Master of Science
Health and Rehabilitation Sciences
Michele, Battié C.
Objective: To investigate the association and relative contribution of facet joint hypertrophy and disc degeneration, particularly posterior disc bulging, with dural sac cross-sectional area and the prevalence and severity of lumbar central canal stenosis in a general adult male population.
Methods: 197 adult males from the Twin Spine Study were included in the study. Using axial MRI scans of the lumbar spine, central canal stenosis, facet joint hypertrophy, and posterior disc bulging were assessed at the L2/3 through L5/S1 spinal levels. Previously established measurement techniques and grading criteria were used to assess the structures of interest.
Results: Facet joint hypertrophy and posterior disc bulging were inconsistently associated with central canal stenosis when analyzed by spinal level, except for a consistent association of posterior disc bulging with qualitatively assessed LSS across all levels. Posterior disc bulging was also associated with both canal capacity and qualitatively assessed central canal stenosis when considering the combined levels of L3/4 and L4/5.
Conclusion and significance: Posterior disc bulging appears to play a more significant role in central canal stenosis than facet joint hypertrophy. However, both structures explained little of the variance in canal capacity or the odds of having stenosis, suggesting that other factors may be of greater importance. Further research using larger samples that can support more refined measures of facet joint hypertrophy, disc degeneration, and stenosis is needed to clarify their associations and confirm and expand our study findings.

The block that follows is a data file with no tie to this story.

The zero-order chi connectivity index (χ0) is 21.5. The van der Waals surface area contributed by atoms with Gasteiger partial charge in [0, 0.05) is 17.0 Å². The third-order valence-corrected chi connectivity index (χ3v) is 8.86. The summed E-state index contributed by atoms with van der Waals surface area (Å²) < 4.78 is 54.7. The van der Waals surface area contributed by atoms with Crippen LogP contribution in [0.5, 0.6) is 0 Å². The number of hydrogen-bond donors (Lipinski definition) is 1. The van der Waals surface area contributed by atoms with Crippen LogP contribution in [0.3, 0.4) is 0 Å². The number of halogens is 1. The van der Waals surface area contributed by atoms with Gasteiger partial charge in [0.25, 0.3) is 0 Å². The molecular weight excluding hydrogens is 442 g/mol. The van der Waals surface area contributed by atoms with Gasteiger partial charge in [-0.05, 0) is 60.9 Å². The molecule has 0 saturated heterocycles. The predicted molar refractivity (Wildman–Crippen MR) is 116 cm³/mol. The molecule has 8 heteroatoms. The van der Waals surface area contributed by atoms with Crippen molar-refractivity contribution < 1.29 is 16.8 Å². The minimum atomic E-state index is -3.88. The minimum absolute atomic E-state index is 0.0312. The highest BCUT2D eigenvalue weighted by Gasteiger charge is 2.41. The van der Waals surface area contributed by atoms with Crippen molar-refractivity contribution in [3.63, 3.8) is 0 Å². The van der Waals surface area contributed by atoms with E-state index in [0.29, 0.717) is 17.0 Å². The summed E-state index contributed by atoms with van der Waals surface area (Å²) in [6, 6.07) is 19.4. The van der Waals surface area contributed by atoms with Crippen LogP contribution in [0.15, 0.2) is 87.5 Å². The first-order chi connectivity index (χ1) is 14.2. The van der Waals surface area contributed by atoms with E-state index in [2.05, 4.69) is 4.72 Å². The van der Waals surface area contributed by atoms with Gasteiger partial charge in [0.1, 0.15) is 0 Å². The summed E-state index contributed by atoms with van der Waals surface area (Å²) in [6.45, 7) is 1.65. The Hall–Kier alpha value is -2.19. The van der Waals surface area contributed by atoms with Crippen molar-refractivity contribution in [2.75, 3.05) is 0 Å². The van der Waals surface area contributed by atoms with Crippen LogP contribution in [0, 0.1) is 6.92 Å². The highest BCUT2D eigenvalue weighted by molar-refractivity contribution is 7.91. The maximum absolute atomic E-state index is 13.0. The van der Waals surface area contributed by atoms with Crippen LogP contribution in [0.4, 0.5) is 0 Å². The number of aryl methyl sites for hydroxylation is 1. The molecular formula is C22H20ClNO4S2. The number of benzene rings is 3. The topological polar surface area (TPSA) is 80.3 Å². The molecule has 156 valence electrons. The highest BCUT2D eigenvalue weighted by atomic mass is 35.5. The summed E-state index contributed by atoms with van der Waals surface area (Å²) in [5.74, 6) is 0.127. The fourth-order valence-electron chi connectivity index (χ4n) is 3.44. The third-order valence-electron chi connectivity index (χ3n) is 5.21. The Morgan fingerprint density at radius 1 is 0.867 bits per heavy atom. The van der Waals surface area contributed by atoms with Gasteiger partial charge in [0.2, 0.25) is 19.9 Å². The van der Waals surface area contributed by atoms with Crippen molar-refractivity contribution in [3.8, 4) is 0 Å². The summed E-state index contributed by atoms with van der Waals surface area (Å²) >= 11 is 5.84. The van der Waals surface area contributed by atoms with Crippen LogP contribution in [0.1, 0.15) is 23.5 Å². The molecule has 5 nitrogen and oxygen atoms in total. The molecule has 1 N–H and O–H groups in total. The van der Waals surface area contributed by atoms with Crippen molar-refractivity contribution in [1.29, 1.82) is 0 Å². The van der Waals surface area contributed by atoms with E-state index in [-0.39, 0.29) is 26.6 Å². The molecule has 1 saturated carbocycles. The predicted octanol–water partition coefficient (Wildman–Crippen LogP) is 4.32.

Summary for Lay Audience
Lumbar spinal stenosis (LSS) is a narrowing of the spinal canal resulting in compression of the neurovascular tissues contained within. LSS is a common source of pain and disability among older adults and is the most common reason for spinal surgery in individuals older than 65 years of age. The clinical symptoms of LSS include low back pain with or without radiating pain to the lower limbs, lower limb numbness, and pain during walking or standing. Narrowing of the spinal canal can occur due to various degenerative changes in the surrounding soft tissues or bones. Yet there is inadequate information about their contribution to the development of LSS.
The objective of our research was to clarify the association and relative contribution of degenerative changes in tissues bordering the spinal canal, specifically facet joint hypertrophy and disc bulging, to lumbar spinal stenosis prevalence and severity. We assessed these changes on lumbar magnetic resonance images (MRI) using established measurement techniques and grading criteria in a sample of 197 adult males. From the results, posterior disc bulging appears to play a more significant role in stenosis than facet joint hypertrophy. However, degenerative findings in both structures explained little of the presence and severity of stenosis, suggesting other factors may be of greater importance. Enhanced knowledge of the contributors to lumbar vertebral canal stenosis will advance understanding of the development of LSS and may advance our ability to work towards novel prevention and treatment strategies.
Tirunagari, Sujanasri, "Pathoanatomical contributors to lumbar spinal stenosis" (2022). Electronic Thesis and Dissertation Repository. 8397.